With coasts along the Atlantic Ocean and the Mediterranean Sea, Morocco occupies a regional position of great importance. Morocco has made use of its proximity to Europe and its location at the gates of the Western Mediterranean, along with skilled labor, to work towards building a diverse, open, market-oriented economy. Key sectors of Morocco’s economy include agriculture, tourism, aerospace, automotive, phosphates, textiles, apparel, and subcomponents. The economic system of the country presents several facets that is characterized by a large opening towards the outside world. Morocco has recently increased investment in its port, transportation, and industrial infrastructure in order to better position itself as the epicenter for business in the region. Industrial growth policies and infrastructure developments, which are most visibly illustrated by a new port and free trade zone, are improving Morocco’s attractiveness for investment.

Industries and Economy

Morocco’s key trade is importing and exporting. Morocco has an extensive infrastructure to support active oil and gas exploration and a vibrant production industry. Major seaports, roadways, airports, pipelines and refineries are near large cities endowed with proper amenities. The downstream oil-industry of Morocco is well developed. The country has two oil refineries with a total refining capacity of 150,000 barrels per day.

The strongest point of Moroccan industry is phosphate mining. Morocco houses approximately two thirds of the world’s phosphate reserves. Although it employs only two percent of the population, phosphate mining is responsible for half of the nation’s income.

The newest industry that is taking off in Morocco is the aerospace industry, which has made significant strides over the past decade, with its industrial base growing from around 10 companies to over 100 to date. The industry has generated US$1 billion in turnover in 2013 and was provided employment opportunities for 10,000 people in the country. Aerospace exports accounted for six percent of total exports in 2013, up from 0.5 percent a decade earlier. Major manufacturers are present in Morocco and are contributing to the rise of this industry.

As a result of these progressive steps, Morocco has become a major player in regional economic affairs, and is the fifth African economy by GDP (PPP). Morocco has significantly liberalized its trade system and strengthened its financial sector. It retains strong international market confidence and continues to attract significant Foreign Direct Investment inflows. The country is an important emerging market, as Morocco’s annual GDP growth averaged 4.5 percent over the past year, and as of 2005, Morocco has the second-largest non-oil GDP in the Arab world, behind Egypt. Morocco’s GDP is estimated to be US$273.5 billion, while the GDP per capita is US$8,200. Services account for 57.2 percent of GDP, and industry, made up of mining, construction and manufacturing, is at 29 percent. Agriculture, on the other hand, accounts for 13.8 percent of GDP.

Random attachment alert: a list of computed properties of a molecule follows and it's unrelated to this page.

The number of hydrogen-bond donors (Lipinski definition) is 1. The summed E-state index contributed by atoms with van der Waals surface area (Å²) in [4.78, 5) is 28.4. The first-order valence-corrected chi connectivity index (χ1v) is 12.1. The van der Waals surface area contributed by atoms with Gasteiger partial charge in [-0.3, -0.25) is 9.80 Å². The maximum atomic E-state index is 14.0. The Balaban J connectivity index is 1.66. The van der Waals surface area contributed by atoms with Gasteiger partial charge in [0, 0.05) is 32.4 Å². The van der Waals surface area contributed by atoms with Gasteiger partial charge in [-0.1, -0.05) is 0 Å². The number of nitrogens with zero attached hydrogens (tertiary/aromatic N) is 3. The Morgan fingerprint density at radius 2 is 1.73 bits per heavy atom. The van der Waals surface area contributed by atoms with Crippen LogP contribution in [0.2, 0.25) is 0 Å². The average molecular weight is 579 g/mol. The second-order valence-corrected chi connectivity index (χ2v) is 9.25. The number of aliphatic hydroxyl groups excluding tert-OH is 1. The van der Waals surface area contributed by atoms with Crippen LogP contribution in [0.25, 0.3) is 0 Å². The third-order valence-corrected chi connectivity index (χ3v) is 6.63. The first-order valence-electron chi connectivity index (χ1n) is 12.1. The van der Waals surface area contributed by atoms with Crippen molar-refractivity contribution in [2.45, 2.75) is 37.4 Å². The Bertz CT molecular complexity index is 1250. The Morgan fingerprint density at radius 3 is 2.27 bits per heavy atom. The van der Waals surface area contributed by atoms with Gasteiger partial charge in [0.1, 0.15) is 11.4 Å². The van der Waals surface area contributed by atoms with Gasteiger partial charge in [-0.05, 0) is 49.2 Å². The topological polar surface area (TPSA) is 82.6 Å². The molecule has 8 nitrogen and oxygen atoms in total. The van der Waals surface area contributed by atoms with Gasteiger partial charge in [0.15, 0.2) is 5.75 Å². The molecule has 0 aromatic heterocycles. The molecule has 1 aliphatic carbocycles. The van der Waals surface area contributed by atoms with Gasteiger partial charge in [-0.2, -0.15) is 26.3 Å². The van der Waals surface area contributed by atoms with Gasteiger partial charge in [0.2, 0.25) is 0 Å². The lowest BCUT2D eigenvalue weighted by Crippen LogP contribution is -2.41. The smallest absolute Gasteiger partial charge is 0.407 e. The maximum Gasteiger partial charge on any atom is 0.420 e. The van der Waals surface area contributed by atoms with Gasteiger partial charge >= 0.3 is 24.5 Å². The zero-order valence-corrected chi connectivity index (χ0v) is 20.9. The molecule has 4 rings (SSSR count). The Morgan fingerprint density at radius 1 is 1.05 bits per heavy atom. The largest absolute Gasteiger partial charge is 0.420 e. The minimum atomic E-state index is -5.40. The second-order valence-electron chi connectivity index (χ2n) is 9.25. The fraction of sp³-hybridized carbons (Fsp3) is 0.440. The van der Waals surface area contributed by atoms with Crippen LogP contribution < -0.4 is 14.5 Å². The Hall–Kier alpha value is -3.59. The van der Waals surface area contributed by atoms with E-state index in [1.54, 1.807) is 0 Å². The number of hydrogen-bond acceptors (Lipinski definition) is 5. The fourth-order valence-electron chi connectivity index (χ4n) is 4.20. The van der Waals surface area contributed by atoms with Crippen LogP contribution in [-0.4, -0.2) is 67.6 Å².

IP Legal Framework

Morocco has a relatively comprehensive regulatory and legislative system for the protection of Intellectual Property. Morocco issued Law No. 23-13 on December 18, 2014, which amended and completed Law No. 17-97 of 2000. The new law entered to force on the date of announcement and publication in the official gazette. The law includes provisions on the protection of patents, integrated circuits, industrial designs, trademarks, and trade names. Furthermore, pursuant to Law no. 23-13 amending and completing Law no. 17-97 on the Protection of Industrial Property, European Patent (EP) applications filed on or after March 1, 2015 may designate Morocco and EP grants may be validated in Morocco. Although Morocco is not a European Patent Convention (EPC) member state, the Law provides the country a pseudo-EPC status with regards to patent procurement, and is expected to encourage more filings and more foreign investment. It will still be possible to file patent applications in Morocco via PCT national stage entry or claiming Paris Convention.

In short, protection of IP assets is a challenging and labor intensive process that requires special consideration and handling. Inventors and owners must be able and ready to adopt a model that incorporates both legal as well as regulatory approaches in order to arrive at well-established protection strategy in Morocco. For more information on Morocco, we invite you to visit our jurisdictions page.

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